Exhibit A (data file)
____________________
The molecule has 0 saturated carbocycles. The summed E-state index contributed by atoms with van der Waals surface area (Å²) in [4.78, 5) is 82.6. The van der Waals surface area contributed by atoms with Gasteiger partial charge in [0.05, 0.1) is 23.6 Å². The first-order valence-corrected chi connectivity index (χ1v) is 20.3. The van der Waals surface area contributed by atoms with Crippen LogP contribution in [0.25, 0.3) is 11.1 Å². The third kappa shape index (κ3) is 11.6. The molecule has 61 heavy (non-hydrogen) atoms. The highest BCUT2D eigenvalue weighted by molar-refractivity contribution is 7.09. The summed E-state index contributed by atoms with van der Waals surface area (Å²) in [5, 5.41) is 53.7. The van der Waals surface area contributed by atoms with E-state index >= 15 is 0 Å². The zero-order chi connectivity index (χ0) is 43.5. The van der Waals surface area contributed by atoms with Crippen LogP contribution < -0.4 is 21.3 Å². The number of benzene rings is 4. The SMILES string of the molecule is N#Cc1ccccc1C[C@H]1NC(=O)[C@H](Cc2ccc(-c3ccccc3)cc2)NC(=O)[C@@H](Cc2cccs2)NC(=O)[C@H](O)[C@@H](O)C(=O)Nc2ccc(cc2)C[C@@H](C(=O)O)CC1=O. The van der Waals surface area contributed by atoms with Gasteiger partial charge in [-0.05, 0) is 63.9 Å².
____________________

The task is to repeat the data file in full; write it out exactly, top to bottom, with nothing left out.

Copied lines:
The molecule has 0 saturated carbocycles. The summed E-state index contributed by atoms with van der Waals surface area (Å²) in [4.78, 5) is 82.6. The van der Waals surface area contributed by atoms with Gasteiger partial charge in [0.05, 0.1) is 23.6 Å². The first-order valence-corrected chi connectivity index (χ1v) is 20.3. The van der Waals surface area contributed by atoms with Crippen LogP contribution in [0.25, 0.3) is 11.1 Å². The third kappa shape index (κ3) is 11.6. The molecule has 61 heavy (non-hydrogen) atoms. The highest BCUT2D eigenvalue weighted by molar-refractivity contribution is 7.09. The summed E-state index contributed by atoms with van der Waals surface area (Å²) in [5, 5.41) is 53.7. The van der Waals surface area contributed by atoms with E-state index >= 15 is 0 Å². The zero-order chi connectivity index (χ0) is 43.5. The van der Waals surface area contributed by atoms with Crippen LogP contribution < -0.4 is 21.3 Å². The number of benzene rings is 4. The SMILES string of the molecule is N#Cc1ccccc1C[C@H]1NC(=O)[C@H](Cc2ccc(-c3ccccc3)cc2)NC(=O)[C@@H](Cc2cccs2)NC(=O)[C@H](O)[C@@H](O)C(=O)Nc2ccc(cc2)C[C@@H](C(=O)O)CC1=O. The van der Waals surface area contributed by atoms with Gasteiger partial charge in [-0.05, 0) is 63.9 Å².